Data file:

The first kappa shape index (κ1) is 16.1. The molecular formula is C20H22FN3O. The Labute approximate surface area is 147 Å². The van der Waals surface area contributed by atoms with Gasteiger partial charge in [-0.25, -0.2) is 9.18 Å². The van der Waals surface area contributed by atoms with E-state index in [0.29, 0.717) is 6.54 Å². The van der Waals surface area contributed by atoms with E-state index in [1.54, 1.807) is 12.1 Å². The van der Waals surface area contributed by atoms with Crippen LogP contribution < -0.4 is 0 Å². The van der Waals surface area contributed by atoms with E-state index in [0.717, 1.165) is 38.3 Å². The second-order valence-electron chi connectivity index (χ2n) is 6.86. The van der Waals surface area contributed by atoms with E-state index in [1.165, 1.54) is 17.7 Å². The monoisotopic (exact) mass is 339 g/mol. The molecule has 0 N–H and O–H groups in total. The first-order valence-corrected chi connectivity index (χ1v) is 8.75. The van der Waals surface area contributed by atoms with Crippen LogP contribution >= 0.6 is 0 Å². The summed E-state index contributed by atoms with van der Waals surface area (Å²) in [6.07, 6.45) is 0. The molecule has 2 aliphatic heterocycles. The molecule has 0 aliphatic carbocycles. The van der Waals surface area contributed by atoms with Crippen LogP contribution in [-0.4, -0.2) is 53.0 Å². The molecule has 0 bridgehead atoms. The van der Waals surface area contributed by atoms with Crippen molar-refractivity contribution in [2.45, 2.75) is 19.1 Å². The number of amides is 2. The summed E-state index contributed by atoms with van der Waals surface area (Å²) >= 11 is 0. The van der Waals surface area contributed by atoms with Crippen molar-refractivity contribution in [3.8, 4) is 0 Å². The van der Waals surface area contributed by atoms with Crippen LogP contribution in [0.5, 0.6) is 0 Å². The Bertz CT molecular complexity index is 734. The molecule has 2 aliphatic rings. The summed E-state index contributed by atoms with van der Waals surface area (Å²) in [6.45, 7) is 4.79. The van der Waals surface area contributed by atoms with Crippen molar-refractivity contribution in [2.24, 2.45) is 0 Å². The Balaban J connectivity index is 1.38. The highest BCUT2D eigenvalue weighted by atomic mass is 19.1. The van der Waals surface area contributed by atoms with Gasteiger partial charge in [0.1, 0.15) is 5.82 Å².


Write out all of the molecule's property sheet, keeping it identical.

The first kappa shape index (κ1) is 16.1. The molecular formula is C20H22FN3O. The Labute approximate surface area is 147 Å². The van der Waals surface area contributed by atoms with Gasteiger partial charge in [-0.25, -0.2) is 9.18 Å². The van der Waals surface area contributed by atoms with E-state index in [0.29, 0.717) is 6.54 Å². The van der Waals surface area contributed by atoms with E-state index in [1.54, 1.807) is 12.1 Å². The van der Waals surface area contributed by atoms with Crippen LogP contribution < -0.4 is 0 Å². The van der Waals surface area contributed by atoms with E-state index in [0.717, 1.165) is 38.3 Å². The second-order valence-electron chi connectivity index (χ2n) is 6.86. The van der Waals surface area contributed by atoms with E-state index in [1.165, 1.54) is 17.7 Å². The monoisotopic (exact) mass is 339 g/mol. The molecule has 0 N–H and O–H groups in total. The first-order valence-corrected chi connectivity index (χ1v) is 8.75. The van der Waals surface area contributed by atoms with Crippen LogP contribution >= 0.6 is 0 Å². The summed E-state index contributed by atoms with van der Waals surface area (Å²) in [6.07, 6.45) is 0. The molecule has 2 aliphatic heterocycles. The molecule has 0 aliphatic carbocycles. The van der Waals surface area contributed by atoms with Crippen LogP contribution in [-0.4, -0.2) is 53.0 Å². The molecule has 0 bridgehead atoms. The van der Waals surface area contributed by atoms with Crippen molar-refractivity contribution in [2.45, 2.75) is 19.1 Å². The number of amides is 2. The summed E-state index contributed by atoms with van der Waals surface area (Å²) >= 11 is 0. The van der Waals surface area contributed by atoms with Crippen molar-refractivity contribution in [3.8, 4) is 0 Å². The van der Waals surface area contributed by atoms with Crippen LogP contribution in [0.5, 0.6) is 0 Å². The Bertz CT molecular complexity index is 734. The molecule has 2 aliphatic rings. The summed E-state index contributed by atoms with van der Waals surface area (Å²) in [6.45, 7) is 4.79. The van der Waals surface area contributed by atoms with Crippen molar-refractivity contribution in [2.24, 2.45) is 0 Å². The Balaban J connectivity index is 1.38. The highest BCUT2D eigenvalue weighted by atomic mass is 19.1. The van der Waals surface area contributed by atoms with Gasteiger partial charge in [0.1, 0.15) is 5.82 Å².